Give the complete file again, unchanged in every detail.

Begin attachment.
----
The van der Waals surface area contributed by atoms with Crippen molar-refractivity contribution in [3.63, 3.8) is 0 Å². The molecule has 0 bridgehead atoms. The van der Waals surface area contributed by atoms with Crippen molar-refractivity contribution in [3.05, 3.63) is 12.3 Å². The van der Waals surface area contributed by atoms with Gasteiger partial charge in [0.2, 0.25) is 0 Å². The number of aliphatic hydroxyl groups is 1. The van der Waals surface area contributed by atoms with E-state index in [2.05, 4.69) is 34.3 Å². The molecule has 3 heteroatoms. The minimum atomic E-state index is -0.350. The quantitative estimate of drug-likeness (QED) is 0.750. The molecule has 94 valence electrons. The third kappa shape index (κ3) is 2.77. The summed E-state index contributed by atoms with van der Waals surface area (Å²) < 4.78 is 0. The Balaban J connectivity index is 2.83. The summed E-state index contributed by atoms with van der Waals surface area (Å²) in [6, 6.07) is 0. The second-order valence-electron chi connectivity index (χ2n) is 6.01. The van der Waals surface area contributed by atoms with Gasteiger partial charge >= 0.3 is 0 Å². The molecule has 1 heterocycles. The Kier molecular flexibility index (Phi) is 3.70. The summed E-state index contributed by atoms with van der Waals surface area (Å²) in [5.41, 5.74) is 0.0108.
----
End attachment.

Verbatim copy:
The van der Waals surface area contributed by atoms with Crippen molar-refractivity contribution in [3.63, 3.8) is 0 Å². The molecule has 0 bridgehead atoms. The van der Waals surface area contributed by atoms with Crippen molar-refractivity contribution in [3.05, 3.63) is 12.3 Å². The van der Waals surface area contributed by atoms with Gasteiger partial charge in [0.2, 0.25) is 0 Å². The number of aliphatic hydroxyl groups is 1. The van der Waals surface area contributed by atoms with E-state index in [2.05, 4.69) is 34.3 Å². The molecule has 3 heteroatoms. The minimum atomic E-state index is -0.350. The quantitative estimate of drug-likeness (QED) is 0.750. The molecule has 94 valence electrons. The third kappa shape index (κ3) is 2.77. The summed E-state index contributed by atoms with van der Waals surface area (Å²) < 4.78 is 0. The Balaban J connectivity index is 2.83. The summed E-state index contributed by atoms with van der Waals surface area (Å²) in [6, 6.07) is 0. The second-order valence-electron chi connectivity index (χ2n) is 6.01. The van der Waals surface area contributed by atoms with Gasteiger partial charge >= 0.3 is 0 Å². The molecule has 1 heterocycles. The Kier molecular flexibility index (Phi) is 3.70. The summed E-state index contributed by atoms with van der Waals surface area (Å²) in [5.41, 5.74) is 0.0108.